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Old 02-03-2008, 09:12 PM   #1
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Vapor barrier on basement wall?


When finishing a basement do you use a plastic vapor barrier on the walls? If so where does it go? Also should i use the faced insulation in my 2x4 framing or unfaced insulation? I have read different opinions on this. Thanks for any advice.

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Old 02-03-2008, 10:41 PM   #2
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Vapor barrier on basement wall?


I have used the plastic vapor barrier for my basement renovation.
I studed the walls with 2X4 wood studs, (16 inches) on center and I purchased the pink insulation batts to fit right in, and then I put a plastic vapor barrier 6 mil. over that, tacking it down with staples.

Some people do prefer the paper faced insulation.

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Old 02-04-2008, 01:47 AM   #3
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Vapor barrier on basement wall?


I would use the plastic barrier, then the studs, then the faced insulation. Why not used the faced stuff? It's a piece of paper. It would not AT ALL defeat the purpose of insulation, and it makes it 10 times easier to work with. Just my .02.

Good luck!
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Old 02-04-2008, 03:59 PM   #4
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Vapor barrier on basement wall?


I've heard that putting plastic between the foundation and stud wall and then the jpaper vapor barrier on the other side of the stud wall is bad cause it "traps" the moisture in between the two vapor barriers?
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Old 02-05-2008, 09:40 PM   #5
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Vapor barrier on basement wall?


It makes sense. But, the sheetrock has paper on it. Wouldn't that do the same thing?
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Old 02-06-2008, 12:38 AM   #6
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Vapor barrier on basement wall?


I've read that the vapor barrier should be on the warm interior side of the wall, like the paper on insulation. I've also read that plastic between the foundation and studded wall is bad? Hopefully a builder will come along and shed some light on this cause i've done alot of searching and haven't really found a sure answer, mostly conflicting opinions.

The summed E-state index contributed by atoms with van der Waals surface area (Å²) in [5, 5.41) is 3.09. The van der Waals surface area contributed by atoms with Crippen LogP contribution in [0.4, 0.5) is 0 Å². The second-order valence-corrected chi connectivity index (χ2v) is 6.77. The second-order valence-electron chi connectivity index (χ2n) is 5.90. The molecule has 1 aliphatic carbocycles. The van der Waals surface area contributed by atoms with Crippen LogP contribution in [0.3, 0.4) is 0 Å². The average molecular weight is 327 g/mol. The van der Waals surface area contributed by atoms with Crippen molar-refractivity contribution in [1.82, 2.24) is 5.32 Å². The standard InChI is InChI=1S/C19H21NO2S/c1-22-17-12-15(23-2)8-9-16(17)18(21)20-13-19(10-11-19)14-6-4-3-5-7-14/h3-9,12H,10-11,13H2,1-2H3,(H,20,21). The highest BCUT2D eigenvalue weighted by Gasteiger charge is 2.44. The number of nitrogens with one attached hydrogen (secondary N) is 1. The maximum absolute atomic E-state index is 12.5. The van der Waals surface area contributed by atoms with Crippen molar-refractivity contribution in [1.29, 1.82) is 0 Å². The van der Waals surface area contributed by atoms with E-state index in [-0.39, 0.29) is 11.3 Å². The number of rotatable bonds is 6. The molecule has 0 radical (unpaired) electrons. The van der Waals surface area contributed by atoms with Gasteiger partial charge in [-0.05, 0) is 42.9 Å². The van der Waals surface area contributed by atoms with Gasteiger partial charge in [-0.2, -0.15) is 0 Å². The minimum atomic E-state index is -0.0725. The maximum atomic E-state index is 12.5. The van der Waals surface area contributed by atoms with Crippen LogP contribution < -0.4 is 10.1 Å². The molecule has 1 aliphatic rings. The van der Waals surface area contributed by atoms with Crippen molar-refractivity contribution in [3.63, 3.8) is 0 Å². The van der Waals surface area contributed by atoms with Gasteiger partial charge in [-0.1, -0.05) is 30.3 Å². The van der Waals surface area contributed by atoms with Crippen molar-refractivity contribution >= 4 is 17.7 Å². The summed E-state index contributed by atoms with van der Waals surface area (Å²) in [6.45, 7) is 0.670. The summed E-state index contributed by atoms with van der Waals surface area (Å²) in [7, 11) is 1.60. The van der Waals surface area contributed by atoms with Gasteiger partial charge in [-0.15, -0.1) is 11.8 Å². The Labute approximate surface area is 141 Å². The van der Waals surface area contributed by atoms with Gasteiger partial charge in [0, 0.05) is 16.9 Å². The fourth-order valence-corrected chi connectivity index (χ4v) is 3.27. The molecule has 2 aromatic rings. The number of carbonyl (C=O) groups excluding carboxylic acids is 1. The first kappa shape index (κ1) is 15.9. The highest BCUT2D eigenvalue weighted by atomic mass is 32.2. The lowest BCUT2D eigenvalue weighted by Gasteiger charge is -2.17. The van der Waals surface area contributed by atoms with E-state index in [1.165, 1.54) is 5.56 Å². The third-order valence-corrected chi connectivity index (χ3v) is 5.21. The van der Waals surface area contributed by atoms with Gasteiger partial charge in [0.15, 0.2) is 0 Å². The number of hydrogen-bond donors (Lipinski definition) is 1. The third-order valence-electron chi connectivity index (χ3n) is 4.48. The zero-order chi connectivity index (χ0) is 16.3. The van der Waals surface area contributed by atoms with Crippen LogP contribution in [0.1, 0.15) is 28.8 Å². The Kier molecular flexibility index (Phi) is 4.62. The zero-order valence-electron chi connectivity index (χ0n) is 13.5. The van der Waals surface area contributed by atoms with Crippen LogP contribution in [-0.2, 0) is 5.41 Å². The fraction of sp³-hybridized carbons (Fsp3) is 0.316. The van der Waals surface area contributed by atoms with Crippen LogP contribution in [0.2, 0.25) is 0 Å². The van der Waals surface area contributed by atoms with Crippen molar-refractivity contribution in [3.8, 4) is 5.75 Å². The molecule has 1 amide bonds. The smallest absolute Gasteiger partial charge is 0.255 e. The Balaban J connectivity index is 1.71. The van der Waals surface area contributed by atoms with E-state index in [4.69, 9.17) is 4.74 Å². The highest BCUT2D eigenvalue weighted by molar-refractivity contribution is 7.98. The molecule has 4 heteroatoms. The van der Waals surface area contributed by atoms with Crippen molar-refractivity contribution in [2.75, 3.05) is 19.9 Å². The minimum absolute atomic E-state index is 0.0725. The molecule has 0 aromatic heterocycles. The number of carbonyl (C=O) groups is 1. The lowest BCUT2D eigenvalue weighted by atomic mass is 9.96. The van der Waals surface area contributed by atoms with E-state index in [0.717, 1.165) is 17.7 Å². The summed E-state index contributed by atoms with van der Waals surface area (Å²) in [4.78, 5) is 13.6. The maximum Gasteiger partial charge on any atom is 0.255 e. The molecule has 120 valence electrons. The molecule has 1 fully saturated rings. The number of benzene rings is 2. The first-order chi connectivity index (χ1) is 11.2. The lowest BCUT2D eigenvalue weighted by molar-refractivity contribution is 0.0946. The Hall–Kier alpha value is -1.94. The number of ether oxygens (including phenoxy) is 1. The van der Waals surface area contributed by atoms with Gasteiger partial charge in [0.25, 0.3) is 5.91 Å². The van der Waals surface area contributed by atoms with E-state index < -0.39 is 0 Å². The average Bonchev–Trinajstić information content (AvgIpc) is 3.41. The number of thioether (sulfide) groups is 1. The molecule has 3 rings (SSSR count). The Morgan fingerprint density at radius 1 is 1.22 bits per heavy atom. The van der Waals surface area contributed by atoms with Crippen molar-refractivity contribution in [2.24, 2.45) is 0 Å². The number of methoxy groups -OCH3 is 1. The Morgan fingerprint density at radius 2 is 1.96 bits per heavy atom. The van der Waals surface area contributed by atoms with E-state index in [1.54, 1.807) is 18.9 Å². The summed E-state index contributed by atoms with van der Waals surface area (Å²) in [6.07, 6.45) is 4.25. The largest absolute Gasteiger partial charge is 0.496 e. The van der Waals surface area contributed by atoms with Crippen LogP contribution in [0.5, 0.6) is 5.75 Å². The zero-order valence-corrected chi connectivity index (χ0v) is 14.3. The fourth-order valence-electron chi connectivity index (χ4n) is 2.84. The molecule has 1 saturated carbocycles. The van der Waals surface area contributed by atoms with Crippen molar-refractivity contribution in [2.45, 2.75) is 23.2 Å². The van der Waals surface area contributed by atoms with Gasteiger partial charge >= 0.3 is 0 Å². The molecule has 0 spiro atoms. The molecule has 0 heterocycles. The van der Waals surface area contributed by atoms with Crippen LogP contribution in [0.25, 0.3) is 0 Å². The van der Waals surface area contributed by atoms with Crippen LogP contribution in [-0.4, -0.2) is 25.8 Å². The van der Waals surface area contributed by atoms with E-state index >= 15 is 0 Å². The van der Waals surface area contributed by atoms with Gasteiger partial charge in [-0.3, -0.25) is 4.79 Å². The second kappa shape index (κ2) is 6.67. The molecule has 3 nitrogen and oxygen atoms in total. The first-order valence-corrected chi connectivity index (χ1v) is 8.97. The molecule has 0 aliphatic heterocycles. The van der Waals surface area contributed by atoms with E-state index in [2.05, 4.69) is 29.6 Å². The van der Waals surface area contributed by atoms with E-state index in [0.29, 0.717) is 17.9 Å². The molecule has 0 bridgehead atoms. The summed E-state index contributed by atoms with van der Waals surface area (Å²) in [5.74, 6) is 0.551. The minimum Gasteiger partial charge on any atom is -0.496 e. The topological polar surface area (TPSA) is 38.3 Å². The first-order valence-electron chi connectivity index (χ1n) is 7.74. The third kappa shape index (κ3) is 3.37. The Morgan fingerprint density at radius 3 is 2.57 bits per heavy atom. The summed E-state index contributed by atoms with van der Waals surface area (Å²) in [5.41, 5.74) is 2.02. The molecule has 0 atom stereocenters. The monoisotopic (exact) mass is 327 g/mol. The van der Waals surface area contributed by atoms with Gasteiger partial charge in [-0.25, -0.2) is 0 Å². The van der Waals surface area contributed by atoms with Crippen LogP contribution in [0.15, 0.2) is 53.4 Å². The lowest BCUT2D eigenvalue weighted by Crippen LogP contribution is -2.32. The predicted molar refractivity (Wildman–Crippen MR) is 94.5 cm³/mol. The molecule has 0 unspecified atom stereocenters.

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Old 02-06-2008, 07:38 AM   #7
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Vapor barrier on basement wall?


Quote:
Originally Posted by leroyme View Post
It makes sense. But, the sheetrock has paper on it. Wouldn't that do the same thing?
Untreated paper, is not a vapor barrier.
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Old 02-06-2008, 07:55 AM   #8
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Vapor barrier on basement wall?


Quote:
Originally Posted by ponch37300 View Post
I've read that the vapor barrier should be on the warm interior side of the wall, like the paper on insulation. I've also read that plastic between the foundation and studded wall is bad? Hopefully a builder will come along and shed some light on this cause i've done alot of searching and haven't really found a sure answer, mostly conflicting opinions.
The first rule here is to "Understand" what vapor barriers are, what they do, and why they are used. Please read up: http://www.doityourself.com/stry/vaporbarriers

Vapor barriers should always be placed on the warm side or conditioned side of a wall (facing the living area).

There are different approaches to the basement finishing concept.

This is my take on things.

RULE # 1: If you have a damp or moist basement, fix that BEFORE you attempt to finish it off. If you can't or are unable to financially fix it, don't finish the basement. Maybe consider moving...seriously.

Framing: If framing walls along a foundation, leave approximately 2" to 3" of space between the concrete foundation wall and your framing. That space allows the air to circulate and stay drier. Use PT sill plates with galvanized or treated fasteners.
If you simply must attach a wall directly against a foundation wall, use PT lumber and rigid foam board. Install paperless drywall and no vapor barrier.

Insulation: It is not good to install batt style insulation directly against any concrete foundation. It is even worse to do this and install a vapor barrier over it. You are creating an envelope of moist air, and virtually guaranteeing mold and mildew issues in the future.

On standard framing: Install rigid foam board on the lower 12" or in all the wall. Use paperless drywall on the lower 4' or for all the walls.